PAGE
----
One way to tell if the spring bars are properly loaded is that they should slide on the L brackets by hand after you lift the coupled ball 6 or 8 inches.

In your case, add a washer or two and see what happens. The ball angle should be about 5 degrees or so to the rear. This picture makes it look like your receiver has a bit of an angle offsetting a proper ball angle that might be a factor.

Also keep in mind that adjusting these hitches can creat some sort of obsessive compulsive behavior disorder. I have seen some folks forget their wife and even their dog in experimenting with the Equal-i-zer hitch. This is strange because it is the same process with other load leveling hitches but there is something about this one ...

If I were you, I'd also tighten up the chains a bit, too. I don't like them any lower than I need them to keep them binding so they don't drag or catch on things.

The key is how it drives. If the steering is solid and the handling comfortable at speed you are probably close enough.
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Old 10-30-2006, 03:33 PM   #4
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When we picked up our 25'FB last Feb, everything look level and towed great. After loading the trailer with the normal complement of stuff, and loading the back of th Pickup with same, it was apparent we weren't level. Initially dropped another link in the equalizer chains...helped, but not as level as it should be. I finally adjusted the hitch by raising it up one hole, and maintained the extra dropped chain link. looks level, is on the bubble and tows great...bottom line, load both the tow vehicle and the trailer with normal complement of stuff before you do too much to the hitch rigging.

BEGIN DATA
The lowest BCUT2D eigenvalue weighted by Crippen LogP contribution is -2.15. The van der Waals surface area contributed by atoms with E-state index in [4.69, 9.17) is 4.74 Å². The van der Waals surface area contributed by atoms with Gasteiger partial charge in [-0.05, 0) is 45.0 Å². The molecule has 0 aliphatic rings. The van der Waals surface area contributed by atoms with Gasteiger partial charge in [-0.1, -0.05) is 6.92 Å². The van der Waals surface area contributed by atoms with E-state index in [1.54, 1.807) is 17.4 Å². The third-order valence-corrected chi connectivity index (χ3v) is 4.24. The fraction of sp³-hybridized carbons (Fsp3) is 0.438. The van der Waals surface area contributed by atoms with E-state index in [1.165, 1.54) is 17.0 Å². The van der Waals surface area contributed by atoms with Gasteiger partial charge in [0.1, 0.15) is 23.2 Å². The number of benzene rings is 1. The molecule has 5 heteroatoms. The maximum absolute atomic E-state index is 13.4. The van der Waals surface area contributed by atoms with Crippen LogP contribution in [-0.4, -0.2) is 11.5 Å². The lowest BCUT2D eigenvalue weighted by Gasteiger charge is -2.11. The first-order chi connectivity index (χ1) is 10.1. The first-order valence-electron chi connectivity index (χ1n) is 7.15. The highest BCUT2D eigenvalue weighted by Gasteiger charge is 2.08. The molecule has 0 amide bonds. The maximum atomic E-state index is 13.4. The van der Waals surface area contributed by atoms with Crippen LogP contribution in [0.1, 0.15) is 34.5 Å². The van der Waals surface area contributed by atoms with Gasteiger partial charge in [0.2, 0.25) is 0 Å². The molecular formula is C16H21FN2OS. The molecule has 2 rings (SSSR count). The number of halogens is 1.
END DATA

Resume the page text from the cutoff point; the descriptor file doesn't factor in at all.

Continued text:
Scott.
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Old 10-30-2006, 03:36 PM   #5
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Thanks Minnie, Leipper,

I think it is 2air that is the most obsessed in this department if I remember correctly

I thought the chains looked long too... figure the guys installing it didn't want to bother cutting out a link since it isn't actually dragging.. but will certainly do so on some terrain.

Like most things in life, I have found... you still have to take care of things yourself and can't just rely on the some who is supposedly a professionals.

My wife is still worried that they may have not bothered to torque the wheels after haulling our Bambi up from JC. Guess I better ask Santa for a torque wrench for Christmas!
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Old 10-30-2006, 03:38 PM   #6
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Quote:
Originally Posted by SCOTTW
When we picked up our 25'FB last Feb, everything look level and towed great. After loading the trailer with the normal complement of stuff, and loading the back of th Pickup with same, it was apparent we weren't level. Initially dropped another link in the equalizer chains...helped, but not as level as it should be. I finally adjusted the hitch by raising it up one hole, and maintained the extra dropped chain link. looks level, is on the bubble and tows great...bottom line, load both the tow vehicle and the trailer with normal complement of stuff before you do too much to the hitch rigging.
Scott.
True.. my measurements were without any gear in the tv or trailer... so I can imagine the weight distributed to the rear vs the front axel will increase even more... oh well has to wait till spring now... but I'm making notes and a spring to-do list.
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Old 10-30-2006, 03:58 PM   #7